The team have also adapted the treatment approach for Sanfilippo type B and shown good results in animal studies. A trial in patients with Sanfilippo type B is planned.
- Intraparenchymal administration of gene therapy for MPS IIIA (Lysogene)
19 patients with Sanfilippo type A have been treated in this trial in which gene therapy was injected directly into the white matter of the brain in 6 separate sites. The MRI scans showed some abnormalities in the white matter of the brain at the injection sites. Their data now shows that these while matter lesions remain stable or gradually reduce over time and are not associated with any clinical symptoms.
One patient in the trial died, as reported previously, and the USA drug regulator (FDA) has now ruled that there was no evidence to implicate the gene therapy procedure in the death.
Follow-up is still ongoing in the rest of the patients, with early results showing a modest reduction in heparan sulphate in the CSF, but no reduction in the blood, suggesting that the direct delivery of the therapy to the brain helps partially reduce heparan sulphate in the brain, but does not reach the rest of the body. Measures of neurocognitive development and behaviour will only be analysed and released at the conclusion of the trial.
- Intravenous gene therapy for Sanfilippo type A and B (Abeona)
In the Transpher A trial for children with Sanfilippo type A, three groups of patients have been treated with different doses of the gene therapy that is delivered via an infusion into a vein. 15 patients have now been treated in the highest dose group and followed for on average 2.5yrs. These patients all show significant reductions in heparan sulphate levels and other biomarkers to within normal levels in the CSF, blood and urine. Ten of these patients were treated under the age of 2 years and are all showing encouraging developmental trajectories within the normal range.
The exciting new data discussed in this presentation (and mentioned in an earlier media release from the company) showed the MRI scan data for three patients who were treated at the youngest ages. Their brain scans show continuing growth of the brain which is in distinct contrast to untreated patients with Sanfilippo syndrome who universally show shrinkage of the brain.
Sadly, individuals who were older or who had greater degrees of developmental symptoms at the time of treatment have continued to decline.
The Transpher B trial of the same type of gene therapy for individuals with Sanfilippo type B, has also treated patients under the age of two in three groups with increasing doses. Data from all the groups show reduction in CSF heparan sulphate and other biomarkers and reductions in liver volume. Results of the cognitive tests for the higher dose groups are looking promising, but a longer follow up period is needed before the results can be released in more detail.
- Intracerebroventricular (ICV) administration of AAV9-SGSH gene therapy for Sanfilippo type A (Esteve)
In this ongoing trial in Barcelona, the gene therapy is delivered by injection into the fluid that bathes the brain. Some of the gene therapy also enters the bloodstream. Nine patients, aged between 2 and 5 years, have been treated in three groups, each receiving an increasing dose of the therapy. Only the safety data has been presented so far, with the treatment being well tolerated. One patient experienced a serious adverse event related to the surgical procedure, but no events related to the gene therapy were observed. Unfortunately, the pandemic has delayed the follow-up of the patients, so the biochemical and neurocognitive testing are yet to come.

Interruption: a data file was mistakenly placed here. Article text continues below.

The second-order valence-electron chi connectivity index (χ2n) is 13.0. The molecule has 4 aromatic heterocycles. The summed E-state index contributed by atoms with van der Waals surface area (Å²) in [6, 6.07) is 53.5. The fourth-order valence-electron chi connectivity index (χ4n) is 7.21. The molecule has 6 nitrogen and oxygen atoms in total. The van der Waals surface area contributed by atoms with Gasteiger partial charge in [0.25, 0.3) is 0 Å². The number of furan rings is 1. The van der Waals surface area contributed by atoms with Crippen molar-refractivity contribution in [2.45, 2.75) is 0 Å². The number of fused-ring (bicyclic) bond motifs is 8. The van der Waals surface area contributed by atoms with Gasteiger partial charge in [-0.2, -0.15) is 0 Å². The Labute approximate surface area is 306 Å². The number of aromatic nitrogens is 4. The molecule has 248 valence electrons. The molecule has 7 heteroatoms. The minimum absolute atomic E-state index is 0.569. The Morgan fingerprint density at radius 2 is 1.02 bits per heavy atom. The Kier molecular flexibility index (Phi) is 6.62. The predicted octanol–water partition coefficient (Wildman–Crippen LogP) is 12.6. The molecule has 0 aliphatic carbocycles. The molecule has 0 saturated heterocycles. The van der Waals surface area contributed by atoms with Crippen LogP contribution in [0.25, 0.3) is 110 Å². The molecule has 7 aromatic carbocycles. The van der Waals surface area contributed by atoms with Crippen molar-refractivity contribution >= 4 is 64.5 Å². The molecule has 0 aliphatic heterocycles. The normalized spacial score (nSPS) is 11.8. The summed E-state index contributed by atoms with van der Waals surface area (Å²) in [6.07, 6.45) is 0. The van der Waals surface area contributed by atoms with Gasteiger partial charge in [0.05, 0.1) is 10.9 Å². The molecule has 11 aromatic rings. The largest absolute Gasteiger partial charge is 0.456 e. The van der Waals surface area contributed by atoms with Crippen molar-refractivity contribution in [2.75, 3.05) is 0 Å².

SCF Funded Researchers
We were delighted to see several international and Australian researchers who have received funding from SCF presenting their findings at the conference
Dr Kim Hemsley from Flinders University in Adelaide presented her results showing that a non-invasive method to measure the thinning of the retina in Sanfilippo syndrome may provide a real-time measure that reflects the damage in the brain. With further development it could be used in clinical trials to track treatment responses.
Professor Sandra Orgeig from the University of South Australia presented results from her study into lung function in Sanfilippo and other MPS. Their animal studies suggest that MPS disorders affect the lubricant (surfactant) on the inner surfaces of the lungs and reduce lung tissue elasticity and diaphragm muscle strength. These findings help explain the impact of MPS on lung function and increased susceptibility to infection.
Leanne Winner, a PhD student receiving a Sanfilippo Children’s Foundation top-up scholarship and working with Associate Professor Hemsley at Flinders University, presented her excellent data identifying several biomarkers in the brains of MPSIIIA mice that reflect disease progression. If these biomarkers are validated in the blood of patients they may be useful in clinical trials to track responses to treatment.
Researchers from the Lysosomal Storage Diseases laboratory at the National Institute of Health in Portugal, including Dr Francisca Coutinho, described their work developing RNA-based therapies to correct the abnormal splicing of genes and as substrate reduction therapies for Sanfilippo type C. Their early data is showing promise, but further work is needed to improve the consistency of the effects and improve delivery of the sensitive molecules to cells.
Dr Coy Heldermon presented data from his work on a gene therapy vector to optimise the delivery and production of the NAGLU enzyme for Sanfilippo type B. His results in type B mice show increased NAGLU activity in multiple areas of the brain, normalised heparan sulphate levels, longer lifespan, normalised day-night activity cycles, and significantly improved hearing.
Dr Adeline Lau from Flinders University, South Australia, presented her early results in the development of a substrate reduction drug candidate for Sanfilippo type A. The drug significantly reduced HS levels in human skin cells and when given to MPSIIIA mice there was an encouraging 21% reduction of heparan sulphate in the brain after 7 days of treatment. The team will continue their work to examine the drug’s effects on pathology and behaviour in mice.